Some of the gruesome cases in this book are better known than others, such as the inexplicable shooting of his wife and two daughters by Lock Ah Tam in 1926 and the Gorse Hall murder in 1909, which still excites aficionados of true crime and those who like a good unsolved mystery. Others are less well known, including the mysterious murder of Mary Malpas in 1835 and the crime of Frederick George Wood in Bramhall in 1922, a classic example of the pointless murder, for little or no reward, while few outside the town have ever heard the tale of the 'Congleton Cannibal.' All manner of murder and mystery is featured here, and this book is sure to be a must-read for true crime enthusiasts everywhere.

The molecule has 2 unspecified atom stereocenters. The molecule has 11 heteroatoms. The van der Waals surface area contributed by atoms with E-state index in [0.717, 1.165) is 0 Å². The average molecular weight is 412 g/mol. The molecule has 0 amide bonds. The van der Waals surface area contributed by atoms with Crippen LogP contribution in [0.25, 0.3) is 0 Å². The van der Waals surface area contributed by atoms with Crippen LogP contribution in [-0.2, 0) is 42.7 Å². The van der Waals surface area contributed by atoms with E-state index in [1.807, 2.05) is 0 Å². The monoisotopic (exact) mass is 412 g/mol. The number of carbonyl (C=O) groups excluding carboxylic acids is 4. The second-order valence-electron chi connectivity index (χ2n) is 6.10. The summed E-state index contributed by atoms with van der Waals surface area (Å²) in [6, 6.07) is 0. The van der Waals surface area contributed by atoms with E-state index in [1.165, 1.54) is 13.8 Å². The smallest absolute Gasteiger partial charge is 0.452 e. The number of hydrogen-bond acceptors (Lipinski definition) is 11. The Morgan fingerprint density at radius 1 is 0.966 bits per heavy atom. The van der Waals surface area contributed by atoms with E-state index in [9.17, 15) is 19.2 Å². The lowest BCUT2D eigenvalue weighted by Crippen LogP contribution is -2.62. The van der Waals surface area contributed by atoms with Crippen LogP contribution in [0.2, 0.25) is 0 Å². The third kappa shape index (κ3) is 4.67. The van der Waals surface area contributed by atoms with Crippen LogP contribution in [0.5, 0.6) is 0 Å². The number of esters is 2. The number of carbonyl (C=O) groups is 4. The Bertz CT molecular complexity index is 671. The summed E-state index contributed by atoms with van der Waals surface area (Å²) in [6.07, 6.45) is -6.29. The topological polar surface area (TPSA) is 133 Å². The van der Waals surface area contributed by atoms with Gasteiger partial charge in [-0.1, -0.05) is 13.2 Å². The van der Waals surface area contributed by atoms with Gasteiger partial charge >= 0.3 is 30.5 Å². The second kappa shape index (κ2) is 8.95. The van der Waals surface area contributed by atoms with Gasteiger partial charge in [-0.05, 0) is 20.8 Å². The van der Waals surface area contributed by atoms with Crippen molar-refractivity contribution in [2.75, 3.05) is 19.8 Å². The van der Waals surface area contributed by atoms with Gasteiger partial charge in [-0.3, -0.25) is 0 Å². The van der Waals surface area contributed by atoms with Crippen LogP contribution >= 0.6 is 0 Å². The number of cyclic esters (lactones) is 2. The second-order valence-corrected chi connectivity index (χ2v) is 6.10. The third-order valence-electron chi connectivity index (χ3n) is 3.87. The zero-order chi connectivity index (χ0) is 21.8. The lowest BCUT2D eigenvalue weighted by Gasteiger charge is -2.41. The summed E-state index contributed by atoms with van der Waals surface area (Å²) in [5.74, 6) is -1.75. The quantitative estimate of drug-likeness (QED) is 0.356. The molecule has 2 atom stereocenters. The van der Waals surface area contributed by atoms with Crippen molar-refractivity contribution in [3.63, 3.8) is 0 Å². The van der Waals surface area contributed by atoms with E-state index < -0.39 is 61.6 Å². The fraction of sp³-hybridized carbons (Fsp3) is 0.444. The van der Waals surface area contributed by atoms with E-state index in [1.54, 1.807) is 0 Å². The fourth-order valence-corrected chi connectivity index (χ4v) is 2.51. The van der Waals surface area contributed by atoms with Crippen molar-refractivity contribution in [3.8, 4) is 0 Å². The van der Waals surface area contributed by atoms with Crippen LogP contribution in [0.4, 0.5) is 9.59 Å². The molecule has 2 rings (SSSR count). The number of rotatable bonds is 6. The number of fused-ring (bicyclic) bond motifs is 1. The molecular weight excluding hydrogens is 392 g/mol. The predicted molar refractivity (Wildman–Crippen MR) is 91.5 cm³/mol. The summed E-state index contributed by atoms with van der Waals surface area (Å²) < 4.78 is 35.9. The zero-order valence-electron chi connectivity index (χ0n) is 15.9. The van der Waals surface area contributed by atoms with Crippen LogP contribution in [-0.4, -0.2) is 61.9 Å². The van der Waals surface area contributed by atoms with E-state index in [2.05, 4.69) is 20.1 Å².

Alan Hayhurst is a former Honorary Secretary of the Police History Society. A retired bank manager, he has been researching the history of crime in Cheshire and Lancashire for 25 years. He is a 'speaker on matters criminal' to societies and clubs, and has lectured on Dr Crippen at New Scotland Yard. He has written articles on crime and criminals and assisted in the production of Hideous Crimes: The Secrets of the Black Museum, Channel 5 20/5/03. He was recommended to Sutton by Stewart Evans (murders series consulting editor) and has written the Lancashire volume in Sutton's county murder series (forthcoming October 2004). Married with two grown up children and a grandson called Jake, he lives in Timperley, Cheshire.